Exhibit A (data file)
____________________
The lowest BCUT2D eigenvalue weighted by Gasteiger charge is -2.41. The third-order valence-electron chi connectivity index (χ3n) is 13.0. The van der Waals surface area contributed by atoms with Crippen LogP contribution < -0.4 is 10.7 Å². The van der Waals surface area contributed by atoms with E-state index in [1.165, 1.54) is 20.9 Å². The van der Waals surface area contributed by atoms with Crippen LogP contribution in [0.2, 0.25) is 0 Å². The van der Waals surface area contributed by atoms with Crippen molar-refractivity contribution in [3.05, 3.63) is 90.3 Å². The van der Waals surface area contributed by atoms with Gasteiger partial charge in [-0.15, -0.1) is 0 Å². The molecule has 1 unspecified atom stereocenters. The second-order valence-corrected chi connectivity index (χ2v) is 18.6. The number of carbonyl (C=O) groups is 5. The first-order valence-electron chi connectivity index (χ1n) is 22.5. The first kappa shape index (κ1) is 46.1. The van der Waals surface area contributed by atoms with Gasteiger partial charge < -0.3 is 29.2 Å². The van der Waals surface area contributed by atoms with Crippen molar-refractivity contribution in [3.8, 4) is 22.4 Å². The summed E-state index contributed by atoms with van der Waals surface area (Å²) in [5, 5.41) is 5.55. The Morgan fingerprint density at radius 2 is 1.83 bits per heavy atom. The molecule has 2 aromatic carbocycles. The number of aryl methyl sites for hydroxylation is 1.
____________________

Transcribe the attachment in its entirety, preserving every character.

The lowest BCUT2D eigenvalue weighted by Gasteiger charge is -2.41. The third-order valence-electron chi connectivity index (χ3n) is 13.0. The van der Waals surface area contributed by atoms with Crippen LogP contribution < -0.4 is 10.7 Å². The van der Waals surface area contributed by atoms with E-state index in [1.165, 1.54) is 20.9 Å². The van der Waals surface area contributed by atoms with Crippen LogP contribution in [0.2, 0.25) is 0 Å². The van der Waals surface area contributed by atoms with Crippen molar-refractivity contribution in [3.05, 3.63) is 90.3 Å². The van der Waals surface area contributed by atoms with Gasteiger partial charge in [-0.15, -0.1) is 0 Å². The molecule has 1 unspecified atom stereocenters. The second-order valence-corrected chi connectivity index (χ2v) is 18.6. The number of carbonyl (C=O) groups is 5. The first-order valence-electron chi connectivity index (χ1n) is 22.5. The first kappa shape index (κ1) is 46.1. The van der Waals surface area contributed by atoms with Gasteiger partial charge < -0.3 is 29.2 Å². The van der Waals surface area contributed by atoms with Crippen molar-refractivity contribution in [3.8, 4) is 22.4 Å². The summed E-state index contributed by atoms with van der Waals surface area (Å²) in [5, 5.41) is 5.55. The Morgan fingerprint density at radius 2 is 1.83 bits per heavy atom. The molecule has 2 aromatic carbocycles. The number of aryl methyl sites for hydroxylation is 1.